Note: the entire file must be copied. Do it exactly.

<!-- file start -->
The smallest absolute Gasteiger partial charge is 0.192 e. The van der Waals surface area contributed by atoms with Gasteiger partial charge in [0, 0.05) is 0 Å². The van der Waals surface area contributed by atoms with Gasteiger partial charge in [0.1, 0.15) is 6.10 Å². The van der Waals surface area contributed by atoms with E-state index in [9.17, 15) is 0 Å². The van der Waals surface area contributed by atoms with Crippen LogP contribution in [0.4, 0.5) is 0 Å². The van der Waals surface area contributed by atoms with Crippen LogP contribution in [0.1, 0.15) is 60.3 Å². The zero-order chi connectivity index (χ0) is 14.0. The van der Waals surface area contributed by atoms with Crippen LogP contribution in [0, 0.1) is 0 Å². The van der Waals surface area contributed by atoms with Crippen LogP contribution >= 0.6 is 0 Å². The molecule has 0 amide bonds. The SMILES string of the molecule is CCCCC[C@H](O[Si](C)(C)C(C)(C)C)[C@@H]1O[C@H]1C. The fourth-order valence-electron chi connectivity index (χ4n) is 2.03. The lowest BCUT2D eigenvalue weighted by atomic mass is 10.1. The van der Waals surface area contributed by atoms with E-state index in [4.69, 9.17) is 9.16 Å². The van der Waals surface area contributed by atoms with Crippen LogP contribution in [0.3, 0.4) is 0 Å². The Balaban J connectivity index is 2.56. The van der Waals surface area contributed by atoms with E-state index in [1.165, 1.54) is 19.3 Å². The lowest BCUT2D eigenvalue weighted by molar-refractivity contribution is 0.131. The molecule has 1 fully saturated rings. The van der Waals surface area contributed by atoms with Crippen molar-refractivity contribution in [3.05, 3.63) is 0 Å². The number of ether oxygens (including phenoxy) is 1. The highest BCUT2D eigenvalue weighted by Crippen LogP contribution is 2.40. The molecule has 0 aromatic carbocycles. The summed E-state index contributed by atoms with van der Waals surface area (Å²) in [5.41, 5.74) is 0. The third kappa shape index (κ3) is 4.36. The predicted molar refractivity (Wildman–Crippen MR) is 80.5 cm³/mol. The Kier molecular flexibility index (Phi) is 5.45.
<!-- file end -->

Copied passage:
The smallest absolute Gasteiger partial charge is 0.192 e. The van der Waals surface area contributed by atoms with Gasteiger partial charge in [0, 0.05) is 0 Å². The van der Waals surface area contributed by atoms with Gasteiger partial charge in [0.1, 0.15) is 6.10 Å². The van der Waals surface area contributed by atoms with E-state index in [9.17, 15) is 0 Å². The van der Waals surface area contributed by atoms with Crippen LogP contribution in [0.4, 0.5) is 0 Å². The van der Waals surface area contributed by atoms with Crippen LogP contribution in [0.1, 0.15) is 60.3 Å². The zero-order chi connectivity index (χ0) is 14.0. The van der Waals surface area contributed by atoms with Crippen LogP contribution in [0, 0.1) is 0 Å². The van der Waals surface area contributed by atoms with Crippen LogP contribution >= 0.6 is 0 Å². The molecule has 0 amide bonds. The SMILES string of the molecule is CCCCC[C@H](O[Si](C)(C)C(C)(C)C)[C@@H]1O[C@H]1C. The fourth-order valence-electron chi connectivity index (χ4n) is 2.03. The lowest BCUT2D eigenvalue weighted by atomic mass is 10.1. The van der Waals surface area contributed by atoms with E-state index in [4.69, 9.17) is 9.16 Å². The van der Waals surface area contributed by atoms with Crippen LogP contribution in [0.3, 0.4) is 0 Å². The Balaban J connectivity index is 2.56. The van der Waals surface area contributed by atoms with E-state index in [1.165, 1.54) is 19.3 Å². The lowest BCUT2D eigenvalue weighted by molar-refractivity contribution is 0.131. The molecule has 1 fully saturated rings. The van der Waals surface area contributed by atoms with Crippen molar-refractivity contribution in [3.05, 3.63) is 0 Å². The number of ether oxygens (including phenoxy) is 1. The highest BCUT2D eigenvalue weighted by Crippen LogP contribution is 2.40. The molecule has 0 aromatic carbocycles. The summed E-state index contributed by atoms with van der Waals surface area (Å²) in [5.41, 5.74) is 0. The third kappa shape index (κ3) is 4.36. The predicted molar refractivity (Wildman–Crippen MR) is 80.5 cm³/mol. The Kier molecular flexibility index (Phi) is 5.45.